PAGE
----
Dan's sister had the nerve to get married. Even more jerkishly, she invited us to attend the wedding. Laylee's job was to dress as a bridesmaid or "mini-bride" as she calls it. My job was to procrastinate making her insanely elaborate bridesmaid's dress until well past the last possible second.
Leading up to the wedding, we were all sick and dying which inflamed my usual tendency for procrastination into a full-blown disease. I was too sick to sew. The kids were too sick for me to sew. They needed me to watch them blow their noses while rubbing Vicks all over them. It was too rainy to sew. Then the weather was too nice for us to be cooped up inside.
Two days before we had to leave for the wedding, I got down to serious work on the gown. For the better part of two days and nights I sat in my personal sweatshop, gathering and stitching yards and yards of fabric and netting and breaking sewing machine needles on the small metal decorations on the fabric.
At 10:30 pm the night before we had to leave for the wedding, I broke my last sewing machine needle with about 15 inches of zipper left to sew. I had a complete meltdown, very nearly setting the gown on fire, and proceeded to START packing for the trip. By 1:30 am, Dan and I crashed into bed with the alarm set for 7 am the next morning.
The alarm became unnecessary as Laylee woke up at 4 am screaming with a raging ear infection. I sat up with her off and on until 8 am, waiting for the pediatrician's office to open. Dan took her in for some antibiotics while Magoo “helped” me pack the car for our 14 hour road trip.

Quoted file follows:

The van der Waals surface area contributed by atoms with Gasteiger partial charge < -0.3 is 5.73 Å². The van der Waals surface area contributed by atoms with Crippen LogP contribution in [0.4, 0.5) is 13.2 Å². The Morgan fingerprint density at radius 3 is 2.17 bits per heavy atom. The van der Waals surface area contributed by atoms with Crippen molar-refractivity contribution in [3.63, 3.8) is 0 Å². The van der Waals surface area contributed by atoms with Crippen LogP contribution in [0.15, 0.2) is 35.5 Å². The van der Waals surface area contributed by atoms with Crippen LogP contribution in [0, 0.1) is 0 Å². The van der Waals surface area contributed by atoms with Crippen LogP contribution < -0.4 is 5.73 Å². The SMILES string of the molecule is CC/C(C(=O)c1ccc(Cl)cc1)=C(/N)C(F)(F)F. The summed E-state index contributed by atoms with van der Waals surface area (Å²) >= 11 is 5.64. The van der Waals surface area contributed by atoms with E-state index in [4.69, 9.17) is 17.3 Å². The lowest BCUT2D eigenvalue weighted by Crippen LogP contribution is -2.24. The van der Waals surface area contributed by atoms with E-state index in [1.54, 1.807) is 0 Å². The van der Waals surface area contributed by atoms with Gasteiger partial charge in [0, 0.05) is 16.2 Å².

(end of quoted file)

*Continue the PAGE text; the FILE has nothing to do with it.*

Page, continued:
By 10:30 we were off, a couple of hours late but still okay. The kids were excited and I was delirious with lack of sleep. Laylee's unfinished dress was stuffed in a bag in the back of the van, hoping for some kind soul to rescue it when we got to Utah. I closed my eyes to catch a little rest.
Two hours into the drive, Laylee started bawling and screaming for a barf bowl. The antibiotics were too harsh on her stomach and before we could react to her request, she was vomiting all over herself. We handed her a plastic bag which she held in front of her ineffectively while she continued to fill her car seat with yorch. I was filled with a sudden unmistakable sense of my own motherhood.
And then the traffic stopped. Two semi-trucks had turned over on the mountain road and we were stuck in traffic. Laylee begged us to pull into a gas station and clean her up. But there was no gas station and we weren't really moving anywhere. Half an hour later, we pulled off the road and followed our GPS to a small town a few miles off the freeway. The town had one gas station and the only facilities they would allow us to use were the porta-potties out in the snow-covered parking lot. For running water, they told us we would need to drive to the public restrooms in the next town over.
So we scooped out and wiped down the car seat, stripped and redressed Laylee and got back on the road. With the blizzard we hit in Oregon, the slush/hail/lightning storm in Idaho and the construction in Utah, we managed to turn our usual 14-hour drive into a fun-filled 16-hour adventure of vomit, disease and ear pain. At 3:30 am we rolled up to our in-laws house with a couple of wild crazy kids who were ready to play and two tired parents who both felt like we'd been officially hazed by the fraternity of true parenthood.